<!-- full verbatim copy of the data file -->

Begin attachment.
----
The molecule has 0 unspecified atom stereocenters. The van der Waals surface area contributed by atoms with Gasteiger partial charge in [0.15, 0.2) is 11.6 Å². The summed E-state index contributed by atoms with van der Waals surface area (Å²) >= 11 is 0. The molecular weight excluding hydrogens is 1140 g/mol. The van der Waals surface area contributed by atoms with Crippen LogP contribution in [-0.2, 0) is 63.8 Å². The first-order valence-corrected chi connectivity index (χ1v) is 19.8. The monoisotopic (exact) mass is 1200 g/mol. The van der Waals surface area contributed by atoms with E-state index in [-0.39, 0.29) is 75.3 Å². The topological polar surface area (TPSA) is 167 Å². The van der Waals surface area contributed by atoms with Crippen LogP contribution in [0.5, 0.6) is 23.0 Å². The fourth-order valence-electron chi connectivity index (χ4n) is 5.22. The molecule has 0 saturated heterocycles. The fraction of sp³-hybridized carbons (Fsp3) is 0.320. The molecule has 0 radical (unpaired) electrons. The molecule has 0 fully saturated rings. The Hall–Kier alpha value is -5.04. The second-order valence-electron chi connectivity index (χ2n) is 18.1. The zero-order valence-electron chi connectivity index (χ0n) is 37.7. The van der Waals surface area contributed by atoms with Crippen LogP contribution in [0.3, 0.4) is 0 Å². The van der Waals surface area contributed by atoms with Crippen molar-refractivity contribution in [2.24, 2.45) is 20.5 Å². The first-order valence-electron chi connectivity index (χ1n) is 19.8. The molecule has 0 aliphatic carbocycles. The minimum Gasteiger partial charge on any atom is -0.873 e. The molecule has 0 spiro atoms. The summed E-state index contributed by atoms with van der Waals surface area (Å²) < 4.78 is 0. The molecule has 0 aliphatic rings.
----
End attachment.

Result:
The molecule has 0 unspecified atom stereocenters. The van der Waals surface area contributed by atoms with Gasteiger partial charge in [0.15, 0.2) is 11.6 Å². The summed E-state index contributed by atoms with van der Waals surface area (Å²) >= 11 is 0. The molecular weight excluding hydrogens is 1140 g/mol. The van der Waals surface area contributed by atoms with Crippen LogP contribution in [-0.2, 0) is 63.8 Å². The first-order valence-corrected chi connectivity index (χ1v) is 19.8. The monoisotopic (exact) mass is 1200 g/mol. The van der Waals surface area contributed by atoms with E-state index in [-0.39, 0.29) is 75.3 Å². The topological polar surface area (TPSA) is 167 Å². The van der Waals surface area contributed by atoms with Crippen LogP contribution in [0.5, 0.6) is 23.0 Å². The fourth-order valence-electron chi connectivity index (χ4n) is 5.22. The molecule has 0 saturated heterocycles. The fraction of sp³-hybridized carbons (Fsp3) is 0.320. The molecule has 0 radical (unpaired) electrons. The molecule has 0 fully saturated rings. The Hall–Kier alpha value is -5.04. The second-order valence-electron chi connectivity index (χ2n) is 18.1. The zero-order valence-electron chi connectivity index (χ0n) is 37.7. The van der Waals surface area contributed by atoms with Crippen LogP contribution in [0.3, 0.4) is 0 Å². The van der Waals surface area contributed by atoms with Crippen molar-refractivity contribution in [2.24, 2.45) is 20.5 Å². The first-order valence-electron chi connectivity index (χ1n) is 19.8. The molecule has 0 aliphatic carbocycles. The minimum Gasteiger partial charge on any atom is -0.873 e. The molecule has 0 spiro atoms. The summed E-state index contributed by atoms with van der Waals surface area (Å²) < 4.78 is 0. The molecule has 0 aliphatic rings.